In cases where the decedent has made a will, the law imposes measures to ensure a will is authentic and made voluntarily to protect the freedom of disposition. In the early era of the Wills Act, certain wills were denied probate if the will violated any of the formalities, even if it was clear the testator made the will voluntarily. What purpose is served by denying a will that clearly reflects a testator’s intent or not revoking a will that testator clearly intended to revoke? Over time, legislatures have altered the laws to provide a greater balance between following formalities (ensuring authenticity) and honoring a testator’s intent (freedom of disposition). Professor Sitkoff also discusses how trusts have become the primary source for passing property at death. Trusts perfectly embody freedom of disposition as the trust instrument determines the trustee’s action and dictates when and how a beneficiary will receive distribution(s). He explains the creation and effective use of trusts, and introduces nonprobate transfers, also known as will substitutes. More wealth passes by will substitutes than wills and will substitutes are testamentary in nature. As such, should will substitutes be subjected to the Wills Act? Should will substitutes be subjected to subsidiary law of wills such as elective share, simultaneous death, divorce and antilapse the same as their wills counterparts?

By making transfers in trust, a settlor creates a situation in which a trustee will take control of and manage the trust property. The trustee has the responsibility of managing, investing and distributing trust property for the benefit of the beneficiaries. Because the trustee may have no beneficial interest in the trust, the fiduciary duties are designed to compel the trustee to act in the best interest of the beneficiaries—otherwise, beneficiaries would be at the mercy of any trustee mismanagement. Fiduciary duties are designed to protect the interests of the beneficiaries, but Professor Sitkoff points out that a trust is still an exercise of the settlor’s freedom of disposition. As such, should the settlor’s intent or purpose, regarding the trust, take priority when doing so would not be advantageous for the beneficiary? For instance, should a settlor have the freedom to abolish the duty to diversify when the risk of loss is shouldered by the beneficiary?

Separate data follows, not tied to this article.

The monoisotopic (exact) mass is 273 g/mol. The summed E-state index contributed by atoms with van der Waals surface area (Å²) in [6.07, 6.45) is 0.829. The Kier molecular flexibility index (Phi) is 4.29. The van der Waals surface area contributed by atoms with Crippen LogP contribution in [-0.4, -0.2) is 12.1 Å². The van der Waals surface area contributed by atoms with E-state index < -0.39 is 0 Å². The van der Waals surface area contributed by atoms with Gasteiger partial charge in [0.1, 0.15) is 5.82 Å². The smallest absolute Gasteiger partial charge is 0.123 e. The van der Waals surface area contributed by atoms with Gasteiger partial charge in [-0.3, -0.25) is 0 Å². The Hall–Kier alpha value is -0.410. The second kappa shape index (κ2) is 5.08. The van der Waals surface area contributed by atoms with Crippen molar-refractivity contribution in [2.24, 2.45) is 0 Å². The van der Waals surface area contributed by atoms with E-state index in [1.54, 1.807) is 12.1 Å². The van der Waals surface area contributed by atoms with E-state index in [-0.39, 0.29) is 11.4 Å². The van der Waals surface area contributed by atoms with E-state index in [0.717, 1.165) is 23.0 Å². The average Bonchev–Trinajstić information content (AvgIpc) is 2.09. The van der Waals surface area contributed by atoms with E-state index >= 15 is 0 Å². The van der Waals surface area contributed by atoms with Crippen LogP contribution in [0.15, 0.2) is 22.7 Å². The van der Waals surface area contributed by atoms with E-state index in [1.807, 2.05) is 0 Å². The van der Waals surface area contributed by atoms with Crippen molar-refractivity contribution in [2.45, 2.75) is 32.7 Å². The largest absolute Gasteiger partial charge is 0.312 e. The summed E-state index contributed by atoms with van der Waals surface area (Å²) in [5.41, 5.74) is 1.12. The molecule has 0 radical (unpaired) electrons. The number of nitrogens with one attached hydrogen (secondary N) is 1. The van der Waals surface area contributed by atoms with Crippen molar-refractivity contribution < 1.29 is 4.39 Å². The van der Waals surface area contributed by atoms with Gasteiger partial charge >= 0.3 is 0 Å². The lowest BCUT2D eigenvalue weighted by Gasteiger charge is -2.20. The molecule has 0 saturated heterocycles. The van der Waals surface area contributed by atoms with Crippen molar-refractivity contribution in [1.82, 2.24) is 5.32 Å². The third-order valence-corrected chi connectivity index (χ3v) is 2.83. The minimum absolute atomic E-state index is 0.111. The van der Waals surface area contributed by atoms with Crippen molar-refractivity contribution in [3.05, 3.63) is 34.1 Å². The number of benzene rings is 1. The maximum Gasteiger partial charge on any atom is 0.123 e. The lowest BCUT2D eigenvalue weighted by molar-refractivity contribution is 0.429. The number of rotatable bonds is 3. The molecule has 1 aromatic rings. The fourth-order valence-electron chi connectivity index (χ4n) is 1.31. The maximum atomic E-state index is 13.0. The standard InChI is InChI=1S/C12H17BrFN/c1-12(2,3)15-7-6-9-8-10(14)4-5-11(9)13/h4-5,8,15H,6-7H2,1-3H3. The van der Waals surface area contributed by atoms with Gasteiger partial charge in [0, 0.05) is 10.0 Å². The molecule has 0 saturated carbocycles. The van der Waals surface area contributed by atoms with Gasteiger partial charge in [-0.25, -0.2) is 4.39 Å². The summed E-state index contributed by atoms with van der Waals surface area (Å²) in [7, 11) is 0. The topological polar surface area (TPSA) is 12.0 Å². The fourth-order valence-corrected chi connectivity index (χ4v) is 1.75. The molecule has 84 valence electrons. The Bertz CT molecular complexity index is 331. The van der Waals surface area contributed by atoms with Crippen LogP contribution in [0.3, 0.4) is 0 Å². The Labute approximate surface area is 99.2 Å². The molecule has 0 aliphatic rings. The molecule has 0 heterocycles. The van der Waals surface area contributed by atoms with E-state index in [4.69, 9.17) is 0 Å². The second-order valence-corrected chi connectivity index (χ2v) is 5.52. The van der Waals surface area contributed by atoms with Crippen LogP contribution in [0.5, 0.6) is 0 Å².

Finally, wealth transfer taxation is an important limitation of the freedom of disposition. Initially, the role of transfer taxation was strictly for raising revenue, then after World War I, it shifted to combating wealth inequality. The gift tax was implemented to prevent estate tax avoidance by transferring property inter vivos, and the generation skipping transfer tax was implemented to ensure taxation at each generation. How much should tax policy affect or limit freedom of disposition? Professor Sitkoff ends the discussion with what I perceive as a challenge for us to enter the debate regarding the proper scope of transfer tax policies when balanced against the freedom of disposition—the foundational premise of property transfers.

Overall, this article provides an insightful overview of the topics found in a typical trusts and estates course. The policy questions encourage engaged pedagogy. I enjoyed reading it and will require it for my students.

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Cite as: Phyllis C. Taite, Teaching Trusts and Estates, JOTWELL (August 8, 2014) (reviewing Robert H. Sitkoff, Trusts and Estates: Implementing Freedom of Disposition, 58 St. Louis U.L.J. 643 (forthcoming, 2014), available at SSRN),